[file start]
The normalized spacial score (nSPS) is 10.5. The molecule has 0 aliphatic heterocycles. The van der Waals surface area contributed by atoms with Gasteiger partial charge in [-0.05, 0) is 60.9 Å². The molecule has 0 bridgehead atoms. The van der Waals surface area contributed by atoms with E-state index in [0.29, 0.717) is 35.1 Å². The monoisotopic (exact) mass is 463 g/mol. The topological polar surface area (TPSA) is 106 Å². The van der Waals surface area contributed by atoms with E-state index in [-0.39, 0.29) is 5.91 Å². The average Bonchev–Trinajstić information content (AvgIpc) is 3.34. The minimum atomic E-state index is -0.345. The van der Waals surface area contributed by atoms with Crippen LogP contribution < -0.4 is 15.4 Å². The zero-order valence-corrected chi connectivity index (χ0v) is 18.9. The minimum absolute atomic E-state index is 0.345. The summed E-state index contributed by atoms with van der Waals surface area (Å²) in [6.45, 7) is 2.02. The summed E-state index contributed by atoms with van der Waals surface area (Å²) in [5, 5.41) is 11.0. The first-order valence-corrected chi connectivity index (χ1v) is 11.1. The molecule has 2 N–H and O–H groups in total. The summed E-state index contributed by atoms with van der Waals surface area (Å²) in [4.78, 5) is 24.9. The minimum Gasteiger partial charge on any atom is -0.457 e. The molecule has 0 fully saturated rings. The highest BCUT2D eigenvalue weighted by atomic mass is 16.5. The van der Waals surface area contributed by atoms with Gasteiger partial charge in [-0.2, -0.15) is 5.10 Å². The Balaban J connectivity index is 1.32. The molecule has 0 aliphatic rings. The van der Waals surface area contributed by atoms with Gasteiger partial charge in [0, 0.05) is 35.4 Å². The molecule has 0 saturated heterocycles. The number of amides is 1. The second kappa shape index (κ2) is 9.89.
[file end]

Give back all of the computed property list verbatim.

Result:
The normalized spacial score (nSPS) is 10.5. The molecule has 0 aliphatic heterocycles. The van der Waals surface area contributed by atoms with Gasteiger partial charge in [-0.05, 0) is 60.9 Å². The molecule has 0 bridgehead atoms. The van der Waals surface area contributed by atoms with E-state index in [0.29, 0.717) is 35.1 Å². The monoisotopic (exact) mass is 463 g/mol. The topological polar surface area (TPSA) is 106 Å². The van der Waals surface area contributed by atoms with E-state index in [-0.39, 0.29) is 5.91 Å². The average Bonchev–Trinajstić information content (AvgIpc) is 3.34. The minimum atomic E-state index is -0.345. The van der Waals surface area contributed by atoms with Crippen LogP contribution < -0.4 is 15.4 Å². The zero-order valence-corrected chi connectivity index (χ0v) is 18.9. The minimum absolute atomic E-state index is 0.345. The summed E-state index contributed by atoms with van der Waals surface area (Å²) in [6.45, 7) is 2.02. The summed E-state index contributed by atoms with van der Waals surface area (Å²) in [5, 5.41) is 11.0. The first-order valence-corrected chi connectivity index (χ1v) is 11.1. The molecule has 2 N–H and O–H groups in total. The summed E-state index contributed by atoms with van der Waals surface area (Å²) in [4.78, 5) is 24.9. The minimum Gasteiger partial charge on any atom is -0.457 e. The molecule has 0 fully saturated rings. The highest BCUT2D eigenvalue weighted by atomic mass is 16.5. The van der Waals surface area contributed by atoms with Gasteiger partial charge in [-0.2, -0.15) is 5.10 Å². The Balaban J connectivity index is 1.32. The molecule has 0 aliphatic rings. The van der Waals surface area contributed by atoms with Gasteiger partial charge in [0, 0.05) is 35.4 Å². The molecule has 0 saturated heterocycles. The number of amides is 1. The second kappa shape index (κ2) is 9.89.